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Law student caught with guns makes plea for employment

An aspiring solicitor convicted of possessing unregistered guns has asked a tribunal to approve his employment at a boutique firm.

user iconNaomi Neilson 28 August 2023 Big Law
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The NSW Civil and Administrative Tribunal (NCAT) was asked to consider approving a final-year bachelor of laws student’s employment as a legal secretary at a Central Coast and Newcastle-based firm – neither of which are named given the outcome.

The student, aged in his late 20s, had been caught by police around five years ago with two rifles belonging to his late grandfather and two pistols given to him by a sick friend. Although he had a firearms licence, none of the four guns had been registered.

At the time, the student told a court he knew possession of the unregistered guns was illegal, but he thought he would be in “legal trouble” if he attempted to bring the guns to the attention of authorities outside of a designated amnesty period.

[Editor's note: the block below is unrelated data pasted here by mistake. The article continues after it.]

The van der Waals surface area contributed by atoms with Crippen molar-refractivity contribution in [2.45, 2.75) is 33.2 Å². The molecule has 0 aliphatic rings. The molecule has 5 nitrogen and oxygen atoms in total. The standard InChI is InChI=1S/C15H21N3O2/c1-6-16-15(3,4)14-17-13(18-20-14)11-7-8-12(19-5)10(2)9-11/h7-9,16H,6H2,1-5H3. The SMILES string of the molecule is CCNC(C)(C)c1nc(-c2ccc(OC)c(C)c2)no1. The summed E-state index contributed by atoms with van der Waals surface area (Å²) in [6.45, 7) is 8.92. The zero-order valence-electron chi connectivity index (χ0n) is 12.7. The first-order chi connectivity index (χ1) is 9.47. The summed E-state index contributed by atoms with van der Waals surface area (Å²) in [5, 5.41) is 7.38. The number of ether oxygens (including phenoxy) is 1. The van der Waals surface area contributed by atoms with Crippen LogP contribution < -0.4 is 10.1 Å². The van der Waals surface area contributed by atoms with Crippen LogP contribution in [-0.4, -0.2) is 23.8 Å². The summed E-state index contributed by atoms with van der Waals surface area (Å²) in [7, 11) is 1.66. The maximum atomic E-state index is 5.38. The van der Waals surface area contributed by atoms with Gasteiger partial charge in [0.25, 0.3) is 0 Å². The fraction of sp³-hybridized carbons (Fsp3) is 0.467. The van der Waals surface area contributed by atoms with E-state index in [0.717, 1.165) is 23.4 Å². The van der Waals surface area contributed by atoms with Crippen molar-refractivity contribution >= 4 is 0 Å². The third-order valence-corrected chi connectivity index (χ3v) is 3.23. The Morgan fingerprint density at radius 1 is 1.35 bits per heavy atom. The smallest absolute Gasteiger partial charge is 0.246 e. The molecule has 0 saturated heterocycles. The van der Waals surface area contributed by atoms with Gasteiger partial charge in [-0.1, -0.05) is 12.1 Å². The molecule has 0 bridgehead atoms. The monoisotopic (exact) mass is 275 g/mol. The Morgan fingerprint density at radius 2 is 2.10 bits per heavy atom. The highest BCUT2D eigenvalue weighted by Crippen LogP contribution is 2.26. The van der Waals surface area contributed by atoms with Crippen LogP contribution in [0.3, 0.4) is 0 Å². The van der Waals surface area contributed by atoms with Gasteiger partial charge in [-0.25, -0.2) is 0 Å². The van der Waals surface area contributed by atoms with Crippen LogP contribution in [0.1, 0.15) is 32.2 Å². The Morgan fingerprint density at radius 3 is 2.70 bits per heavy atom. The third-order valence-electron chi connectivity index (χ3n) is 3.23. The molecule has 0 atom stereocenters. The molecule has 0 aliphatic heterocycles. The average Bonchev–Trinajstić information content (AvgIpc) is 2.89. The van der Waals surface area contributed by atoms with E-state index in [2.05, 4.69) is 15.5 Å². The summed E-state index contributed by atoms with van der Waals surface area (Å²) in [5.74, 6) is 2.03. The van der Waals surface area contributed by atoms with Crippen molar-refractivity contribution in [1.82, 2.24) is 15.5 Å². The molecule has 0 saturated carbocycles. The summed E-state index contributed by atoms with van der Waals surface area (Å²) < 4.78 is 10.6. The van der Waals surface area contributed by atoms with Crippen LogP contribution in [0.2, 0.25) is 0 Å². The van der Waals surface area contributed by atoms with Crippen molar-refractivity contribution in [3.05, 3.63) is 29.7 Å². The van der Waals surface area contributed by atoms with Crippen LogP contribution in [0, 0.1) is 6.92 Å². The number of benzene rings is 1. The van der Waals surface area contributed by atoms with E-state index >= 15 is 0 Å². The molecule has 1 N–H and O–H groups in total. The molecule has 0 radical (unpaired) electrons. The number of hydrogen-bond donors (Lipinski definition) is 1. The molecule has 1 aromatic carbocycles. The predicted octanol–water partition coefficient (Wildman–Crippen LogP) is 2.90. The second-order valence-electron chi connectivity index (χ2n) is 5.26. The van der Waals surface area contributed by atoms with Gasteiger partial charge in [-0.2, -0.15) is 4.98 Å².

A judge’s sentencing remarks made it clear the student was “contrite, remorseful and unlikely to reoffend”.

“The Crown did not suggest the applicant had any criminal intent. He has no prior criminal history and, on the material before the court, it was clearly established that he was a young man of good character,” the judge said when handing him 200 hours of community service.

As a person convicted of a serious criminal offence, the student needed approval from the tribunal before he could be employed.

He joined the boutique firm in early 2023 but did not at that time disclose his conviction. No one at the firm was aware of it.

A few months later, the student became aware during his studies of the need to disclose and immediately informed his employer who suspended him pending the tribunal’s approval.

In a statement to the tribunal, the employer said he has “absolutely no concerns regarding [the student’s] continued association with [the boutique firm] or the wider legal profession”.

NCAT determined that given the student’s remorse over his crime and the age at which he committed the offending, he will not “pose a risk to the public and nor will his employment impact adversely upon the integrity of the legal profession”.

The student was approved as a lay associate but will have to reapply separately before he can join the legal profession.

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